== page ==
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A Meeting of Eagles

May 1, 2006
In a panel discussion at the recent annual conference of the National Association of Electrical Distributors (NAED), St. Louis, senior executives from

In a panel discussion at the recent annual conference of the National Association of Electrical Distributors (NAED), St. Louis, senior executives from all facets of the electrical industry did a fine job of summarizing the market's biggest challenges now and in the future.

During the opening session of the NAED Annual, held April 22-26 in Orlando, Fla., two electrical distributors, an independent manufacturers' representative, an electrical manufacturer and the head of the industry's largest buying/marketing group discussed the impact of industry consolidation on independent electrical distributors; Home Depot's acquisition of Hughes; and attracting and motivating young talent.

The panel discussion was moderated by Michael Workman, principal of Michael E. Workman Associates in College Station, Texas, and a well-known professor during his days at the Texas A&M University School of Industrial Distribution. Participating in the panel were Dean Bursch, president, Consolidated Electrical Distributors (CED), Westlake Village, Calif.; Bill Elliott, president, Elliott Electric Supply, Nacogdoches, Texas; Michael Gambino, president and CEO, Pass & Seymour/Wiremold/Legrand, Syracuse, N.Y.; Ron Haedt, CEO of ElectroRep, Inc., Sausalito, Calif.; Robert Lane, president and CEO, Ideal Industries Inc., Sycamore, Ill.; and Bill Weisberg, chairman and CEO, Affiliated Distributors (A-D), King of Prussia, Pa.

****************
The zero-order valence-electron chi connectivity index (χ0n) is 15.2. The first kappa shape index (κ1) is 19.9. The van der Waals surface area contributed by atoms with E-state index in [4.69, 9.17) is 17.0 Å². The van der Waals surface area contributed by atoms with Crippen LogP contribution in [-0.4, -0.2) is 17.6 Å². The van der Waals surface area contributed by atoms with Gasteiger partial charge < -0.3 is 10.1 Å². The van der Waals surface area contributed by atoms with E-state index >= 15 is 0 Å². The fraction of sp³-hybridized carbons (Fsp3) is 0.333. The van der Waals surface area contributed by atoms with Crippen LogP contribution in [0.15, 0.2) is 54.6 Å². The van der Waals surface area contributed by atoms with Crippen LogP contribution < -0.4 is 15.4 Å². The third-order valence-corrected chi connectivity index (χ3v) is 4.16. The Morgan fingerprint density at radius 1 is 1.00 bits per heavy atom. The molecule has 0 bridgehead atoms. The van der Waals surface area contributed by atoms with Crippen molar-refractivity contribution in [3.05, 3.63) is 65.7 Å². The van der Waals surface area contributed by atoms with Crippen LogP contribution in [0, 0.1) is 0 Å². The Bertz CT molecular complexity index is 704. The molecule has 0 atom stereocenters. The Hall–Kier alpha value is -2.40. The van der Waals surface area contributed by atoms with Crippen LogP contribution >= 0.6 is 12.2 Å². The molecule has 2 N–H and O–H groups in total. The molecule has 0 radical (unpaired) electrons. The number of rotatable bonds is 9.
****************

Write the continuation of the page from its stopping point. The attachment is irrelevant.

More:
The panelists agreed consolidation has been a way of life in the electrical wholesaling industry for many years, and that independent electrical distributors have always adapted to tough competition from larger competitors. A-D's Weisberg said members of the A-D buying/marketing group find that “nine times out of ten” it's easier to compete with a company after it's acquired because it usually takes a while for the acquirer to digest the acquisition and for employees to figure out how to operate in the new regime.

Gambino of Pass & Seymour/Wiremold/Legrand said smaller distributors survive because they tend to be local market veterans closer to customers than out-of-state regional or national chains. He urged smaller distributors to build on their local feel for the market and said many of them have been successful against larger competitors by opening small branches with extended operating hours.

Bill Elliott of Elliott Electric Supply said one of the advantages of independent electrical distributors is that they tend to empower branch managers and other local personnel with many key decisions, in contrast to the operating procedures at branches of large chains, where decisions are often made hundreds of miles away from a branch. He said a notable exception amongst the national distributors is how CED allows its branch managers to run their own businesses, and that his company tries to emulate CED in that respect.

As could be expected, Atlanta-based Home Depot's purchase of Hughes Supply Inc., Orlando, Fla., was a hot topic of discussion for the panel. Bob Lane of Ideal Industries said the current buzz about Home Depot's entrance into the electrical market reminded him of the uproar that seems to rise up every few years over some new competitor or market that's expected to completely revolutionize the electrical wholesaling industry but never seems to be quite as big as expected.

He said this was the case most recently with the Web-based companies that were supposed to replace electrical distributors as the market's channel of choice. Although Lane expects Home Depot to be a formidable competitor for electrical distributors, he thinks much of the hoopla over Home Depot is a bit overblown.

One very real challenge over the years has been attracting and motivating young employees, and selling them on this industry as a career. ElectroRep's Ron Haedt says he has had success hiring experienced salespeople from outside the electrical business because they don't limit their sales calls just to their buddies and enjoy the challenge of building their territories.

It will be interesting to look back at this panel discussion in a few years to see if the future plays out as these industry leaders expect.